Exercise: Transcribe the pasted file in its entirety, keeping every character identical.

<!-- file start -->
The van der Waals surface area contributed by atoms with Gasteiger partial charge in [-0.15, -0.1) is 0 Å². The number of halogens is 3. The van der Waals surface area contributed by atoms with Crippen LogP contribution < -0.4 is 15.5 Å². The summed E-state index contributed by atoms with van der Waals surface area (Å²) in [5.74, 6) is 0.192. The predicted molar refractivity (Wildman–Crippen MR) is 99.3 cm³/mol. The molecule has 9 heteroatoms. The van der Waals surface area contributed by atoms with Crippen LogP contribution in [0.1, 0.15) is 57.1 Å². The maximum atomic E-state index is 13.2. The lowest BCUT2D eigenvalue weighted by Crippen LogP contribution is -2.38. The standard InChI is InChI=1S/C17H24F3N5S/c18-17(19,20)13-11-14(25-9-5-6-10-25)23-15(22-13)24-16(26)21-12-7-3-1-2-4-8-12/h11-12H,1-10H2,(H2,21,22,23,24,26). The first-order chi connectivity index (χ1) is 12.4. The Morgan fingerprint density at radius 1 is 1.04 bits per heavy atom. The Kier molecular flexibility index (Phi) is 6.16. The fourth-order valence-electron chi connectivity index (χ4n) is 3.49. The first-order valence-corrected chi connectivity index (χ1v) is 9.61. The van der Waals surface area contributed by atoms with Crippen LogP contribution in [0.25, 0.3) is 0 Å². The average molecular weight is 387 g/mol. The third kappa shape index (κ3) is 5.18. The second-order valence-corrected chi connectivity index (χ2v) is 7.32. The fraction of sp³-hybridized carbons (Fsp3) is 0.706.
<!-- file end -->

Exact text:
The van der Waals surface area contributed by atoms with Gasteiger partial charge in [-0.15, -0.1) is 0 Å². The number of halogens is 3. The van der Waals surface area contributed by atoms with Crippen LogP contribution < -0.4 is 15.5 Å². The summed E-state index contributed by atoms with van der Waals surface area (Å²) in [5.74, 6) is 0.192. The predicted molar refractivity (Wildman–Crippen MR) is 99.3 cm³/mol. The molecule has 9 heteroatoms. The van der Waals surface area contributed by atoms with Crippen LogP contribution in [0.1, 0.15) is 57.1 Å². The maximum atomic E-state index is 13.2. The lowest BCUT2D eigenvalue weighted by Crippen LogP contribution is -2.38. The standard InChI is InChI=1S/C17H24F3N5S/c18-17(19,20)13-11-14(25-9-5-6-10-25)23-15(22-13)24-16(26)21-12-7-3-1-2-4-8-12/h11-12H,1-10H2,(H2,21,22,23,24,26). The first-order chi connectivity index (χ1) is 12.4. The Morgan fingerprint density at radius 1 is 1.04 bits per heavy atom. The Kier molecular flexibility index (Phi) is 6.16. The fourth-order valence-electron chi connectivity index (χ4n) is 3.49. The first-order valence-corrected chi connectivity index (χ1v) is 9.61. The van der Waals surface area contributed by atoms with Crippen LogP contribution in [0.25, 0.3) is 0 Å². The average molecular weight is 387 g/mol. The third kappa shape index (κ3) is 5.18. The second-order valence-corrected chi connectivity index (χ2v) is 7.32. The fraction of sp³-hybridized carbons (Fsp3) is 0.706.